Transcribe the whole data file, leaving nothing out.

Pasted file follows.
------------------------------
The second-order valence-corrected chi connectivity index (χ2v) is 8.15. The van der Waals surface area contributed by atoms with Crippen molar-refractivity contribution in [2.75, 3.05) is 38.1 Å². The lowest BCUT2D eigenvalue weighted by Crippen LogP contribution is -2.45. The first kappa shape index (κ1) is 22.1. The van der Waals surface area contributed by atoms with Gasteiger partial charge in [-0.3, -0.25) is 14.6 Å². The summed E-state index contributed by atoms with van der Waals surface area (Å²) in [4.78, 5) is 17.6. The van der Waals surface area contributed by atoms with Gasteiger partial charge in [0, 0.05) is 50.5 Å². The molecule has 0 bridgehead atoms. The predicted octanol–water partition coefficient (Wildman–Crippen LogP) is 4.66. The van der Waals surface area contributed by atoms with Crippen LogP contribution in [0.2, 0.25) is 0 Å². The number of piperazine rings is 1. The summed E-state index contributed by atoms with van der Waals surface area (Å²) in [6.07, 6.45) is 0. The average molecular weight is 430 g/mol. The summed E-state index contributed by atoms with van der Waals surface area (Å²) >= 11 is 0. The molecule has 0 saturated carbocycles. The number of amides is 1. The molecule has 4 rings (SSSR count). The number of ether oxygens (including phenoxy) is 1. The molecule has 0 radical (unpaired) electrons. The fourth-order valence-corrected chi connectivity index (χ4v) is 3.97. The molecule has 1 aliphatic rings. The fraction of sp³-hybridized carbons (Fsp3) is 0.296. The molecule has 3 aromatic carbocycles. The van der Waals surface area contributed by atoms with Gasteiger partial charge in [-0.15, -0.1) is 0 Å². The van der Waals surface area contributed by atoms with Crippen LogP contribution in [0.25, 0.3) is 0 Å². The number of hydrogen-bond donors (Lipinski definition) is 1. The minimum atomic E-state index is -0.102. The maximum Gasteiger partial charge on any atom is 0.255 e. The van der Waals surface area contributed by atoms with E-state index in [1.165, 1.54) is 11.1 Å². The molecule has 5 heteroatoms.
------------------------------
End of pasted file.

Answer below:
The second-order valence-corrected chi connectivity index (χ2v) is 8.15. The van der Waals surface area contributed by atoms with Crippen molar-refractivity contribution in [2.75, 3.05) is 38.1 Å². The lowest BCUT2D eigenvalue weighted by Crippen LogP contribution is -2.45. The first kappa shape index (κ1) is 22.1. The van der Waals surface area contributed by atoms with Gasteiger partial charge in [-0.3, -0.25) is 14.6 Å². The summed E-state index contributed by atoms with van der Waals surface area (Å²) in [4.78, 5) is 17.6. The van der Waals surface area contributed by atoms with Gasteiger partial charge in [0, 0.05) is 50.5 Å². The molecule has 0 bridgehead atoms. The predicted octanol–water partition coefficient (Wildman–Crippen LogP) is 4.66. The van der Waals surface area contributed by atoms with Crippen LogP contribution in [0.2, 0.25) is 0 Å². The number of piperazine rings is 1. The summed E-state index contributed by atoms with van der Waals surface area (Å²) in [6.07, 6.45) is 0. The average molecular weight is 430 g/mol. The summed E-state index contributed by atoms with van der Waals surface area (Å²) >= 11 is 0. The molecule has 0 saturated carbocycles. The number of amides is 1. The molecule has 4 rings (SSSR count). The number of ether oxygens (including phenoxy) is 1. The molecule has 0 radical (unpaired) electrons. The fourth-order valence-corrected chi connectivity index (χ4v) is 3.97. The molecule has 1 aliphatic rings. The fraction of sp³-hybridized carbons (Fsp3) is 0.296. The molecule has 3 aromatic carbocycles. The van der Waals surface area contributed by atoms with Gasteiger partial charge in [-0.15, -0.1) is 0 Å². The van der Waals surface area contributed by atoms with Crippen LogP contribution in [0.25, 0.3) is 0 Å². The number of hydrogen-bond donors (Lipinski definition) is 1. The minimum atomic E-state index is -0.102. The maximum Gasteiger partial charge on any atom is 0.255 e. The van der Waals surface area contributed by atoms with E-state index in [1.165, 1.54) is 11.1 Å². The molecule has 5 heteroatoms.